24/09/2020

The Huawei executive heads to court this week – a tribute to the principled rule of law that undergirds Canadian society, and which is antithetical to China’s Communist Party

Huawei Chief Financial Officer Meng Wanzhou leaves her home to attend a case management conference in advance of her extradition hearing at B.C. Supreme Court in Vancouver, British Columbia, Canada January 17, 2020.
JENNIFER GAUTHIER/Reuters
Times Wang is a lawyer from Montreal living in the United States. Ti-Anna Wang is a graduate of McGill University Faculty of Law who will be called to the Ontario Bar this month.
When Huawei chief financial officer Meng Wanzhous extradition hearing takes place this week, the outcome will be decided by an impartial judge, based on the facts and the law, and free of the pernicious influence of politics. As such, one winner is sure to emerge: the very principle of the rule of law itself. And, as a matter of geopolitics, the Trudeau government would do well to emphasize this fact as publicly and forcefully as it possibly can.
We speak from hard-won experience. Our father is Dr. Wang Bingzhang, the McGill-educated pro-democracy activist who is nearing two decades in Chinese prison. In our efforts to free him, weve learned that the only way to guarantee victory when your opponent is as powerful a bully as the Chinese Communist Party (CCP) is to not just hold fast to your principles, but to broadcast them especially when you know people are listening.
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The reasons boil down to this: The nature of the CCP, combined with its international might, means that nothing short of near-total capitulation to its will can assure the release of people like our father, or of the two hostages taken by it, Michael Kovrig and Michael Spavor. In our fathers case, that would mean, among other things, confessing to absurd crimes that other governments have already exonerated him of, as well as, on our part, staying silent.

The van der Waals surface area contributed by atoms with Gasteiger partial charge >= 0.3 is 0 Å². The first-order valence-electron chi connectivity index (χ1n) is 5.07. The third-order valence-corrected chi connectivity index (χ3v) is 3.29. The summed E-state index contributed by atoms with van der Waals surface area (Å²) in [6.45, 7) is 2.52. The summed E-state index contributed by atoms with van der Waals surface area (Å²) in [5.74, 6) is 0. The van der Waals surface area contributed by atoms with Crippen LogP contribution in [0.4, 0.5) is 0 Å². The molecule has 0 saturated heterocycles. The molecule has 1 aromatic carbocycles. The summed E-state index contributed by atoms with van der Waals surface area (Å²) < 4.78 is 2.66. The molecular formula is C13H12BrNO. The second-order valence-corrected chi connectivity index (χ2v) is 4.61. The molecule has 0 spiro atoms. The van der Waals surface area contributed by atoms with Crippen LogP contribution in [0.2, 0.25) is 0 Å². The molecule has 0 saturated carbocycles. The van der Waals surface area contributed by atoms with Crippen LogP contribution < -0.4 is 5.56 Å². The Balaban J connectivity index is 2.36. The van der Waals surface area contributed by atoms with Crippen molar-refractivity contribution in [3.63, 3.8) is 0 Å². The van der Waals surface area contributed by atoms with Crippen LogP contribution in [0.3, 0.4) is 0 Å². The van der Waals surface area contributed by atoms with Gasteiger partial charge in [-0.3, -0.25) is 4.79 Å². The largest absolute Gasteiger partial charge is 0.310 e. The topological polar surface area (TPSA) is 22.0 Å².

Yet, release on such terms would be no victory for us; indeed, for our father, it would be worse than dying in prison. It would, however, be a victory for the CCP, which is eager to prove that its opponents are engaging in empty rhetoric when they talk about freedom, democracy, the rule of law and human rights, and that what everyone really cares about in the end is money and power. Against such cynicism, the surest way to win is to live in a way that proves otherwise. One example of doing so comes from our father himself.
We are both part of the legal world, and on a visit last year, in discussing the Meng affair, he suggested that we try to join her defence team.
Some in the Chinese pro-democracy community were confused because they equated defending Ms. Meng with siding with the CCP. But others understood that there could be no truer demonstration of ones commitment to principles such as human rights and the rule of law than to uphold them, even when doing so would benefit your erstwhile enemy. Indeed, as our father has emphasized in the past, when the CCP eventually falls, protecting the human rights of the departing officials will be of paramount importance.
Canadians not only understand this intuitively, but, in the Meng affair, have been putting it into practice. Despite the two Michaels not even being allowed access to a lawyer, few Canadians would advocate treating Ms. Meng the same way, much less increasing the harshness of the conditions of her comparatively relaxed confinement to match what China has done. Indeed, throughout her pretrial proceedings, she has been enjoying the full panoply of protections afforded to her under the Canadian Charter of Rights and Freedoms. She even stands a chance of freedom, based on an argument that her extradition would violate those rights.
Meanwhile, both the CCP and the people it rules will be watching the proceedings closely. The Trudeau government should take advantage of this by loudly and proudly celebrating the principles that animate those proceedings at every possible opportunity, in public and in private.
Doing so will highlight to the Chinese people Chinas lack of the rule of law under the CCP, thereby making life difficult for Communist Party propagandists. More importantly, it will serve as a powerful statement that Canada rejects the CCPs cynical approach to statecraft, and as an urgent reminder to the world of whats at stake should that approach spread.
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As for Ms. Mengs case, if she can substantiate her claims about her rights being violated, we hope and trust she will prevail. Regardless of the outcome, we are proud of the way she has been treated by the Canadian government thus far, and we look forward to the day when people in China can enjoy such treatment themselves.